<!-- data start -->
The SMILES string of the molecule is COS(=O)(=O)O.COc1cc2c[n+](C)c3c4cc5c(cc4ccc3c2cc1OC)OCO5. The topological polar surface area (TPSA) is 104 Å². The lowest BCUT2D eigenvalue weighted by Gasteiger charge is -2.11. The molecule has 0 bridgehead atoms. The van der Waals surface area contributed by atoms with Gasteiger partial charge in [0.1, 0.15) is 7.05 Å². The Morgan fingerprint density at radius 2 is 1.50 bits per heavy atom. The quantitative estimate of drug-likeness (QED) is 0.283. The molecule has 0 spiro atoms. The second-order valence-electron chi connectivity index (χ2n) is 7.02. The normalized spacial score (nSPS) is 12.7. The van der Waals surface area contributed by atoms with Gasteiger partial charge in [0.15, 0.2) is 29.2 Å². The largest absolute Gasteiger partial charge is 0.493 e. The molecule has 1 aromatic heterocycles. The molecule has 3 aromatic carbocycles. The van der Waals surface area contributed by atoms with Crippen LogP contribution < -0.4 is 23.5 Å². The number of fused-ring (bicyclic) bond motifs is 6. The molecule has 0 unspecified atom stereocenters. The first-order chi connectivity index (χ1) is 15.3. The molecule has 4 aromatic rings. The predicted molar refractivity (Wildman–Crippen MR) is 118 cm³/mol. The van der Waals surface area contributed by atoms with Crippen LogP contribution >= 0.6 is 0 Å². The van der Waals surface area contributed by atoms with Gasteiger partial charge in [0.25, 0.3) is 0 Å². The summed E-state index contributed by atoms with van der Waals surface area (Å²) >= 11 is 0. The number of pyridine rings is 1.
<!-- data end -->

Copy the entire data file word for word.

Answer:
The SMILES string of the molecule is COS(=O)(=O)O.COc1cc2c[n+](C)c3c4cc5c(cc4ccc3c2cc1OC)OCO5. The topological polar surface area (TPSA) is 104 Å². The lowest BCUT2D eigenvalue weighted by Gasteiger charge is -2.11. The molecule has 0 bridgehead atoms. The van der Waals surface area contributed by atoms with Gasteiger partial charge in [0.1, 0.15) is 7.05 Å². The Morgan fingerprint density at radius 2 is 1.50 bits per heavy atom. The quantitative estimate of drug-likeness (QED) is 0.283. The molecule has 0 spiro atoms. The second-order valence-electron chi connectivity index (χ2n) is 7.02. The normalized spacial score (nSPS) is 12.7. The van der Waals surface area contributed by atoms with Gasteiger partial charge in [0.15, 0.2) is 29.2 Å². The largest absolute Gasteiger partial charge is 0.493 e. The molecule has 1 aromatic heterocycles. The molecule has 3 aromatic carbocycles. The van der Waals surface area contributed by atoms with Crippen LogP contribution < -0.4 is 23.5 Å². The number of fused-ring (bicyclic) bond motifs is 6. The molecule has 0 unspecified atom stereocenters. The first-order chi connectivity index (χ1) is 15.3. The molecule has 4 aromatic rings. The predicted molar refractivity (Wildman–Crippen MR) is 118 cm³/mol. The van der Waals surface area contributed by atoms with Crippen LogP contribution >= 0.6 is 0 Å². The van der Waals surface area contributed by atoms with Gasteiger partial charge in [0.25, 0.3) is 0 Å². The summed E-state index contributed by atoms with van der Waals surface area (Å²) >= 11 is 0. The number of pyridine rings is 1.